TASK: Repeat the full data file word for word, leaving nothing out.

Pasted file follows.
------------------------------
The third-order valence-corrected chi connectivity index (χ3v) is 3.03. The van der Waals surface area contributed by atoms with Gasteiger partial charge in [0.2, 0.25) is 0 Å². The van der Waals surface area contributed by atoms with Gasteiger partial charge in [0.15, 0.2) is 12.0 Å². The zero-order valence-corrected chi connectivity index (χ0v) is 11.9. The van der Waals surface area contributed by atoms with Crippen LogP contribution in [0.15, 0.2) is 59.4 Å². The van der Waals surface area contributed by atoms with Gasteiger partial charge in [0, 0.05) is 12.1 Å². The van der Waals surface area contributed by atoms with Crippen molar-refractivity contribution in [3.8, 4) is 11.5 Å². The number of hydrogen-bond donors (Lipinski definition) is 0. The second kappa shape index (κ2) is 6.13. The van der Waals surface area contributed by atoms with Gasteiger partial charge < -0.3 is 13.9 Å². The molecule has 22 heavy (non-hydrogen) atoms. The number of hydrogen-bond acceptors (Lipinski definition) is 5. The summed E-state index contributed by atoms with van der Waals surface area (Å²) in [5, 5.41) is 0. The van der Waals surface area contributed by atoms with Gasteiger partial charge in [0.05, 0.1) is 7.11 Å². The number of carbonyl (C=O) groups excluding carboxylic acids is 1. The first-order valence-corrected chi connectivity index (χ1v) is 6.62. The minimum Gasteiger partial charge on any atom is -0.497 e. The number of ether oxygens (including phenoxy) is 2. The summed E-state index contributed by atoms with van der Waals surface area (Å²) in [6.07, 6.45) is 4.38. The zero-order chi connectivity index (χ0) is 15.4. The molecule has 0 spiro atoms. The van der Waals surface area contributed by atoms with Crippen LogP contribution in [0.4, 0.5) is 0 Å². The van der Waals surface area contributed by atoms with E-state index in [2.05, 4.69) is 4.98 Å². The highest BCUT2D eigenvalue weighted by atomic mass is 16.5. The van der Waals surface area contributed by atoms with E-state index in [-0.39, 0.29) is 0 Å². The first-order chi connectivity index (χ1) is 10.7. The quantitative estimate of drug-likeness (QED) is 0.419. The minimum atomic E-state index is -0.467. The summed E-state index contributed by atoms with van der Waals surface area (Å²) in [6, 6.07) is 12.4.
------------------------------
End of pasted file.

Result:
The third-order valence-corrected chi connectivity index (χ3v) is 3.03. The van der Waals surface area contributed by atoms with Gasteiger partial charge in [0.2, 0.25) is 0 Å². The van der Waals surface area contributed by atoms with Gasteiger partial charge in [0.15, 0.2) is 12.0 Å². The zero-order valence-corrected chi connectivity index (χ0v) is 11.9. The van der Waals surface area contributed by atoms with Crippen LogP contribution in [0.15, 0.2) is 59.4 Å². The van der Waals surface area contributed by atoms with Gasteiger partial charge in [0, 0.05) is 12.1 Å². The van der Waals surface area contributed by atoms with Crippen molar-refractivity contribution in [3.8, 4) is 11.5 Å². The number of hydrogen-bond donors (Lipinski definition) is 0. The second kappa shape index (κ2) is 6.13. The van der Waals surface area contributed by atoms with Gasteiger partial charge < -0.3 is 13.9 Å². The molecule has 22 heavy (non-hydrogen) atoms. The number of hydrogen-bond acceptors (Lipinski definition) is 5. The summed E-state index contributed by atoms with van der Waals surface area (Å²) in [5, 5.41) is 0. The van der Waals surface area contributed by atoms with Gasteiger partial charge in [0.05, 0.1) is 7.11 Å². The number of carbonyl (C=O) groups excluding carboxylic acids is 1. The first-order valence-corrected chi connectivity index (χ1v) is 6.62. The minimum Gasteiger partial charge on any atom is -0.497 e. The number of ether oxygens (including phenoxy) is 2. The summed E-state index contributed by atoms with van der Waals surface area (Å²) in [6.07, 6.45) is 4.38. The zero-order chi connectivity index (χ0) is 15.4. The molecule has 0 spiro atoms. The van der Waals surface area contributed by atoms with Crippen LogP contribution in [0.4, 0.5) is 0 Å². The van der Waals surface area contributed by atoms with E-state index in [2.05, 4.69) is 4.98 Å². The highest BCUT2D eigenvalue weighted by atomic mass is 16.5. The van der Waals surface area contributed by atoms with E-state index in [-0.39, 0.29) is 0 Å². The first-order chi connectivity index (χ1) is 10.7. The quantitative estimate of drug-likeness (QED) is 0.419. The minimum atomic E-state index is -0.467. The summed E-state index contributed by atoms with van der Waals surface area (Å²) in [6, 6.07) is 12.4.